An Unfinished Life

An Unfinished Life

1.0 out of 51.0 out of 51.0 out of 51.0 out of 5 1.0

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Following the long-belated releases of The Great Raid, Secuestro Express, and The Warrior, Miramax’s shelf-cleaning project continues with Lasse Hallström’s dust-collecting An Unfinished Life, a prototypical WE channel mushfest that instantly announces its soft, syrupy sensitivity with an opening credit sequence in which the title is displayed in all lower-case letters while somber country music plays over Robert Redford quietly and meticulously tending to his early morning ranch routine. Crotchety ol’ cowpoke Einer Gilkyson (Redford) cares for sagacious hetero life-partner Mitch Bradley (Morgan Freeman)—the victim of a vicious bear attack that left him partially crippled and in need of regular gluteus maximus morphine shots—on his Wyoming ranch. Einer has yet to recover from his son Griff’s death years earlier, yet he’s forced to confront past demons when his daughter-in-law Jean (Jennifer Lopez) suddenly arrives with his granddaughter Griff (Becca Gardner) seeking shelter from an abusive boyfriend (Damian Lewis). From Hallström’s dewy, postcard-pastoral vision of the American West and preference for smudging every other scene with cloying, mournful music to the script’s conveniently tidy confrontation of guilt and grief, the film bears a painful brand of manipulative phoniness. Mitch’s physical scars are no different than Einer and Jean’s emotional ones, making Mitch’s compassionate interest in the bear that nearly killed him an act of progressive forgiveness that will eventually be passed down to the grudge-holding Einer, who blames Jean for his son’s demise. Whereas this touchy-feely male maturation storyline at least affords the still-commanding Redford the opportunity to give his grizzled Jeremiah Johnson routine a workout, Jean’s tacked-on flee from victimhood—functioning mainly as a device to give the increasingly sensitive Einer a means of showing his protective affection for her and her daughter—simply proves that Enough apparently wasn’t quite enough simplistic battered-female-strikes-back baloney for J. Lo. In the film’s fantasyland frontier, everyone gets to heal by pardoning past sins, but Hallström’s sloppy, spurious Hallmark-ready symbolism, as well as his squandering of the devilishly charming Josh Lucas as Jean’s new sheriff boy-toy, is more or less inexcusable. And if Unfinished Life is correct in surmising that all that remains of the once-rugged Wild West are platonic oil rubdowns between creaky old cowboys in man-love, then perhaps the region’s transformation into just another strip mall-lined suburbia is something to be celebrated.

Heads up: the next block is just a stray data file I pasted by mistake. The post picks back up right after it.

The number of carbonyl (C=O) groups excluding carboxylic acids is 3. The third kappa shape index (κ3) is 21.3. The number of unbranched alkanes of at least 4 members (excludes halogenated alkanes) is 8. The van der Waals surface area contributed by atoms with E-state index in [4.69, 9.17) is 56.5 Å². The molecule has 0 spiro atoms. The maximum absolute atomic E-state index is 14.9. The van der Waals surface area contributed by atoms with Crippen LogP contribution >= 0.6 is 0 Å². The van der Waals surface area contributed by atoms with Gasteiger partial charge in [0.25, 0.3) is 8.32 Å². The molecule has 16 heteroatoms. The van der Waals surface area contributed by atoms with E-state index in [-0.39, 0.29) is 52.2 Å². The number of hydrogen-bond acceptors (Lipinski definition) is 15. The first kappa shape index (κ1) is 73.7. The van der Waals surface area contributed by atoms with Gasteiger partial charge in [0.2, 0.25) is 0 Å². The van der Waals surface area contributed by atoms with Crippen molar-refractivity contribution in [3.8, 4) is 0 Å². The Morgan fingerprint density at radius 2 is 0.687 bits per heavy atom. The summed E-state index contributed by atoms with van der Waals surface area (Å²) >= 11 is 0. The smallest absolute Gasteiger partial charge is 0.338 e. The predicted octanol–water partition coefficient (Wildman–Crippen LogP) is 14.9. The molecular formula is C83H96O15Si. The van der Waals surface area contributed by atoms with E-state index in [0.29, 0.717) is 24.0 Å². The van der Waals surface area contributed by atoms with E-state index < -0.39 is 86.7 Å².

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Distributor
Miramax Films
Runtime
100 min
Rating
PG-13
Year
2005
Director
Lasse Hallström
Screenwriter
Mark Spragg, Virginia Korus Spragg
Cast
Robert Redford, Jennifer Lopez, Morgan Freeman, Josh Lucas, Damian Lewis, Becca Gardner, Camryn Manheim